April 15, 2011
WASHINGTON D.C. – Today, Representative Danny Davis (D-IL) introduced legislation that would provide an annual accounting of all federal money spent on children.
The Children's Budget Act aims to make children a priority in the federal budget by requiring that the President's annual budget request includes a separate analysis of all spending on children's programs. This accounting would collect the diverse sources of funding for children's programs, in a unified place, communicating a clear picture of the federal funding benefiting America's young people.
"We commend Representative Davis for introducing this important legislation," said Bruce Lesley, President of the First Focus Campaign for Children. “Investing in programs that protect the health and well-being of children today will pay huge dividends down the road. Unfortunately, all too often spending proposals make children an afterthought in the federal budget rather than a focus. And as a result, children are becoming the beneficiaries of an ever narrowing slice of federal spending. The Children's Budget Act is a simple, inexpensive action that will bring awareness to the federal investment in children, as well as hold our nation's leaders accountable for ensuring that children remain a national priority."
“As policy makers, we have the ability and responsibility to provide a strong foundation for our youngest citizens to grow into the achievers and leaders of tomorrow,” said Representative Davis. “If children are a national priority, we need to measure our federal spending so that we can understand if our choices disproportionately harm or protect our children. The Children’s Budget Act would ensure that children are given due consideration whenever the budget is discussed and would provide policymakers, program administrators, and parents with a clear picture of the overall federal investment in our children. Careful analysis of our spending today helps us improve our efforts for tomorrow.”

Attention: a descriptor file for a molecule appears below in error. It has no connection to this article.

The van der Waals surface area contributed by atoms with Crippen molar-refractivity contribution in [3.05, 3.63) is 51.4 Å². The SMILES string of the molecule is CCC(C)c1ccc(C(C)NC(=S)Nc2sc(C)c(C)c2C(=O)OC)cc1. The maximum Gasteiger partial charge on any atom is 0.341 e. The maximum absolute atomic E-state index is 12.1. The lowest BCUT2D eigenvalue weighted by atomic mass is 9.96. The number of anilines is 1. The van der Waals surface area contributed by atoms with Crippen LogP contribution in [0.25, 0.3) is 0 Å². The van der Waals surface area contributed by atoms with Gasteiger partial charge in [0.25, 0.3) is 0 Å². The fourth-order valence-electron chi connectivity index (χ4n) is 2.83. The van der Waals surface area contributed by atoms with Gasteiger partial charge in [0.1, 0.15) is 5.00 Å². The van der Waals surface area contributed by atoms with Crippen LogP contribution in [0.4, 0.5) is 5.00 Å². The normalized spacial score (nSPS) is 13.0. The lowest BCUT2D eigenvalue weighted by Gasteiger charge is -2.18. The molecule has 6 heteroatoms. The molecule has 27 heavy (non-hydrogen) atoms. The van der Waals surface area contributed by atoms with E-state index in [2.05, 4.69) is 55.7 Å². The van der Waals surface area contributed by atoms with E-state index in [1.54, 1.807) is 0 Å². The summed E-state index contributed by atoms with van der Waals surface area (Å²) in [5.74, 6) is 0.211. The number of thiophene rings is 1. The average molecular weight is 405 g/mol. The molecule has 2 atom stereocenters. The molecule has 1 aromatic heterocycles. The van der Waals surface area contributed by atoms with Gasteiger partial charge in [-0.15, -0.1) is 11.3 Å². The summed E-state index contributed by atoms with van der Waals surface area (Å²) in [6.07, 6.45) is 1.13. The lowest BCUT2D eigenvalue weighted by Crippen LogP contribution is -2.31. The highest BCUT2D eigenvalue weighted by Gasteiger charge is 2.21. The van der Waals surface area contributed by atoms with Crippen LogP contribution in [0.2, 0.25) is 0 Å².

Currently, the law that governs the requirements for the President's annual budget request includes dozens of specific instructions, such as a mandate that requires an analysis of all spending on homeland security. Requiring that an analysis of spending on children be submitted as part of the President's larger budget request would be a simple addition to the law.
For the past three years, First Focus has released an annual Children’s Budget book, a comprehensive analysis of federal spending on children over the past five years, and a publication with an intent similar to that of the Children's Budget Act. The latest edition of the book, Children’s Budget 2010, found that after accounting for federal spending on kids, less than one dime of every new, non-defense dollar spent by the federal government has gone to children and children’s programs.
Lesley added, "Children make up one-quarter of our population, but they are all of our future. Meeting their needs requires that we take stock in our efforts. Doing better for our children tomorrow starts with knowing how we're doing today."
• Click here to review a fact sheet about the Children’s Budget Act.